By Anika Lanser
In May of 2019, the Key West City Commission in Florida banned the use of weed killers containing glyphosate after numerous concerns were raised nationwide about the safety of the active ingredient. Earlier this year, U.S. News reported the Board of Supervisors in Los Angeles County California imposed a moratorium on its use, stating that more research was needed on its potential health effects. Glyphosate is the active ingredient in the popular weed killer Roundup made by Monsanto; Roundup has been the main subject over the debate concerning the safety of glyphosate.
Past evaluations of glyphosate have deemed it relatively safe for humans, providing that they vacate the area sprayed for four hours after the chemical is applied. The EPA rated glyphosate as unlikely to be carcinogenic for humans. According to the FDA the only major agency that has considered glyphosate as likely to be carcinogenic for humans is the International Agency for Research on Cancer (IARC).
IARC has classified glyphosate as probably carcinogenic for humans, along with insecticides malathion and diazinon. IARC notes that glyphosate was originally classified as possibly carcinogenic to humans in 1985, based on evidence gathered from a study that evaluated laboratory mice. The classification was changed to non-carcinogeneity in humans in 1991, a decision made by the EPA although this study is a large factor in the IARC’s ruling on glyphosate. Another study cited by the IARC found that glyphosate caused DNA and chromosomal damage in human cells.
The EPA ratings given to glyphosate and herbicides that rely on glyphosate make it seem as though Key West’s ban is unwarranted. However, there are currently 13,400 lawsuits open against Bayer (the industry giant recently acquired Monsanto in a $63 billion purchase). Six trials are scheduled for this year.
The settlement of a lawsuit in California that awarded $2 billion to a couple who attributed their diagnosis of non-Hodgkin’s lymphoma to their use of Roundup seems to have spurred the strong reaction from Key West’s City Commission. According to Reuters, the jury ruled that Roundup had been defectively designed and that the company had been negligent in warning about the carcinogenic potential of the product. Bayer plans to appeal the ruling and has called the outcome “excessive and unjustifiable.”
In fact, Bayer has remained a staunch advocate of the Monsanto product throughout lawsuits and trials that attest otherwise. The company’s website praises Roundup and glyphosate as not only safe for use around humans, but additionally beneficial for efforts to reduce the use of fossil fuels. However, it is unclear how much Monsanto’s influence over the EPA over the years has contributed to a lack of regulation of glyphosate use and potentially false information about the degree to which the herbicide is dangerous to humans. CNN cites an internal email sent in 2015 by a Monsanto executive discussing the offer of an EPA official to stop another agency from giving a review of glyphosate. According to CNN the EPA official reportedly said, “If I can kill this, I should get a medal.” There are also concerns that the EPA regulation of herbicides, pesticides, and fertilizers is already not strong enough. In fact, many chemicals are legal for use in the United States that are illegal in the European Union.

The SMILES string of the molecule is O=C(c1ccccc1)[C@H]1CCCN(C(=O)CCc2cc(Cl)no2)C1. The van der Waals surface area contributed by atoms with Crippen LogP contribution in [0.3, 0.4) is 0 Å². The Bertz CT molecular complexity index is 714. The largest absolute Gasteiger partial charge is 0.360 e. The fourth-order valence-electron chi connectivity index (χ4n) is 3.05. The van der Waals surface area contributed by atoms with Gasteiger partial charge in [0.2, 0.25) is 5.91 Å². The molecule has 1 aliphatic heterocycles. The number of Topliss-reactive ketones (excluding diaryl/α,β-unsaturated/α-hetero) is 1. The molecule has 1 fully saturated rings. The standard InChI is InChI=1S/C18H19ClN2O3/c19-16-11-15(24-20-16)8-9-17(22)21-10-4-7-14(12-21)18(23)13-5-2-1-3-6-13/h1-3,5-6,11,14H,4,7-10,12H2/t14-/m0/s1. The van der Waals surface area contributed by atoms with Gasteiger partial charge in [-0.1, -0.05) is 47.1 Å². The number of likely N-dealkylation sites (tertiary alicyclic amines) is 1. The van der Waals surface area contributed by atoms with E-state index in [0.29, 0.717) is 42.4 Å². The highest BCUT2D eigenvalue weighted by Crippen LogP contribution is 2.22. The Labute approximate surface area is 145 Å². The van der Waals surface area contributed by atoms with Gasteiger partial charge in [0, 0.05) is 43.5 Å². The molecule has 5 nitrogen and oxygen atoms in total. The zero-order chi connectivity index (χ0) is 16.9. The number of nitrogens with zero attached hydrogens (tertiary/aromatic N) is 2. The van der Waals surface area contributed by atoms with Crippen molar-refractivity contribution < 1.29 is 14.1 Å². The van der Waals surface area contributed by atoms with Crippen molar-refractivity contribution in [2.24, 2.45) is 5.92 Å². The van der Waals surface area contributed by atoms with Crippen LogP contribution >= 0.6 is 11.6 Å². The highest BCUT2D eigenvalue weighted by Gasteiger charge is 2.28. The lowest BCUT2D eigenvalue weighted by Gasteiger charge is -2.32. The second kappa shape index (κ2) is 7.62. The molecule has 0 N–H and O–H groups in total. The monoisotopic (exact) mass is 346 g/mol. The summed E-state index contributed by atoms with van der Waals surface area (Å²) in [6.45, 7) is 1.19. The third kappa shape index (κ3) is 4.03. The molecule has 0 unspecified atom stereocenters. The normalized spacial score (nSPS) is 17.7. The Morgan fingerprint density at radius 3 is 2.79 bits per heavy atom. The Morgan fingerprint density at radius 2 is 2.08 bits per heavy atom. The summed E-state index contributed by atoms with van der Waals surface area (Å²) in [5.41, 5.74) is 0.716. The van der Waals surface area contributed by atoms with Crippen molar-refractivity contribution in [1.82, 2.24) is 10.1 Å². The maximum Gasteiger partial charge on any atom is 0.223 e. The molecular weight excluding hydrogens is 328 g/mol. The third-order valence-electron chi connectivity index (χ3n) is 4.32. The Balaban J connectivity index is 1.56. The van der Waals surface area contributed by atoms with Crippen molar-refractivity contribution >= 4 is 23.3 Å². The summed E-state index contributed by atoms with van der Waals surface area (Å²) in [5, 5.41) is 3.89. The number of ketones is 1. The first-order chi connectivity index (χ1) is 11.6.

Even as Bayer remains staunch in their protection of Roundup and Monsanto, government programs and non-profit organizations are pushing organic lawns as a way for individuals to minimize their exposure to chemicals used in everyday tasks. In a report by the New York Department of Environmental Conservation entitled, “Supplemental Information for the Long Island Pesticide Pollution Prevention Strategy” the NYDEC writes, “Lawns and landscapes maintained by repeated applications of synthetic fertilizers and conventional pesticides can expose people, pets and the environment to chemicals, especially when applied incorrectly (2014).” Their endorsement of a Be Green lawn requires no treatment from synthetic herbicides and specifically names glyphosate-containing herbicides as an example.
Save the Great South Bay, a non-profit that advocates for the health of the bay and the environmental systems of Long Island by extension, lists removing fertilizers, herbicides, and pesticides from lawns as one step in the process of limiting our environmental impact on the Great South Bay. The organization advocates that Long Island residents create “Bay Friendly Lawns” instead that focus on restoring native plants to the area and use less natural and chemical resources to maintain a perfectly pruned lawn.
Although evidence concerning the safety of glyphosate in herbicides is certainly conflicting, public concern is also compounding.
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